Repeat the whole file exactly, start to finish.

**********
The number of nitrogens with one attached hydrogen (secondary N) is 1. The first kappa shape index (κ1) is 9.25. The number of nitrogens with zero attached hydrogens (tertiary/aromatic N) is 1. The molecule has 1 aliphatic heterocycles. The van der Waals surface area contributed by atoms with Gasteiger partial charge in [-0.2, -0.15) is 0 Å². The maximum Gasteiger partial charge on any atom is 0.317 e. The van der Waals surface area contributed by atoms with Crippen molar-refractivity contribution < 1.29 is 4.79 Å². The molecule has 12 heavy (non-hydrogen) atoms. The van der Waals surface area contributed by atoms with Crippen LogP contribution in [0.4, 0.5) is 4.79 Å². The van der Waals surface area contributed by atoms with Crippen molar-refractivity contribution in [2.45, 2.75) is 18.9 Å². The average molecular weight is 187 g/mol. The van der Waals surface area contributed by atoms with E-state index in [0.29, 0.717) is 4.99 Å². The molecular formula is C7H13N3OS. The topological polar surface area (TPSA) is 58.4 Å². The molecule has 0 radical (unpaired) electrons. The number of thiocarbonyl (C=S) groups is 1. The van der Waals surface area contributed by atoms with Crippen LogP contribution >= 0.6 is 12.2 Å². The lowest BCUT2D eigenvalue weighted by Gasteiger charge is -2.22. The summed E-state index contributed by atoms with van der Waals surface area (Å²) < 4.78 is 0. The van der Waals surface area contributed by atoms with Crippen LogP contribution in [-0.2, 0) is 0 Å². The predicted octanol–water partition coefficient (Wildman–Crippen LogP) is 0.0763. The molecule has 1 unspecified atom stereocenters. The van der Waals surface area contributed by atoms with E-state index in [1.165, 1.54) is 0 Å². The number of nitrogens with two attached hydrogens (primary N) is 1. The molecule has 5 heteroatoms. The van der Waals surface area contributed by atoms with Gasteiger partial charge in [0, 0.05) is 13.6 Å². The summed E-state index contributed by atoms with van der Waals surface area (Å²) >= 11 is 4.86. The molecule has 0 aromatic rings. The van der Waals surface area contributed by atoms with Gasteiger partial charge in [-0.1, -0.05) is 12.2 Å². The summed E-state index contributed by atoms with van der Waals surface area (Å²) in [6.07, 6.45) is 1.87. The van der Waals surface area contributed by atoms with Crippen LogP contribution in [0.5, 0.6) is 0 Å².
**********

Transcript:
The number of nitrogens with one attached hydrogen (secondary N) is 1. The first kappa shape index (κ1) is 9.25. The number of nitrogens with zero attached hydrogens (tertiary/aromatic N) is 1. The molecule has 1 aliphatic heterocycles. The van der Waals surface area contributed by atoms with Gasteiger partial charge in [-0.2, -0.15) is 0 Å². The maximum Gasteiger partial charge on any atom is 0.317 e. The van der Waals surface area contributed by atoms with Crippen molar-refractivity contribution < 1.29 is 4.79 Å². The molecule has 12 heavy (non-hydrogen) atoms. The van der Waals surface area contributed by atoms with Crippen LogP contribution in [0.4, 0.5) is 4.79 Å². The van der Waals surface area contributed by atoms with Crippen molar-refractivity contribution in [2.45, 2.75) is 18.9 Å². The average molecular weight is 187 g/mol. The van der Waals surface area contributed by atoms with E-state index in [0.29, 0.717) is 4.99 Å². The molecular formula is C7H13N3OS. The topological polar surface area (TPSA) is 58.4 Å². The molecule has 0 radical (unpaired) electrons. The number of thiocarbonyl (C=S) groups is 1. The van der Waals surface area contributed by atoms with Crippen LogP contribution >= 0.6 is 12.2 Å². The lowest BCUT2D eigenvalue weighted by Gasteiger charge is -2.22. The summed E-state index contributed by atoms with van der Waals surface area (Å²) < 4.78 is 0. The van der Waals surface area contributed by atoms with Crippen LogP contribution in [-0.2, 0) is 0 Å². The predicted octanol–water partition coefficient (Wildman–Crippen LogP) is 0.0763. The molecule has 1 unspecified atom stereocenters. The van der Waals surface area contributed by atoms with E-state index in [1.165, 1.54) is 0 Å². The number of nitrogens with two attached hydrogens (primary N) is 1. The molecule has 5 heteroatoms. The van der Waals surface area contributed by atoms with Gasteiger partial charge in [0, 0.05) is 13.6 Å². The summed E-state index contributed by atoms with van der Waals surface area (Å²) >= 11 is 4.86. The molecule has 0 aromatic rings. The van der Waals surface area contributed by atoms with Gasteiger partial charge in [-0.1, -0.05) is 12.2 Å². The summed E-state index contributed by atoms with van der Waals surface area (Å²) in [6.07, 6.45) is 1.87. The van der Waals surface area contributed by atoms with Crippen LogP contribution in [0.5, 0.6) is 0 Å².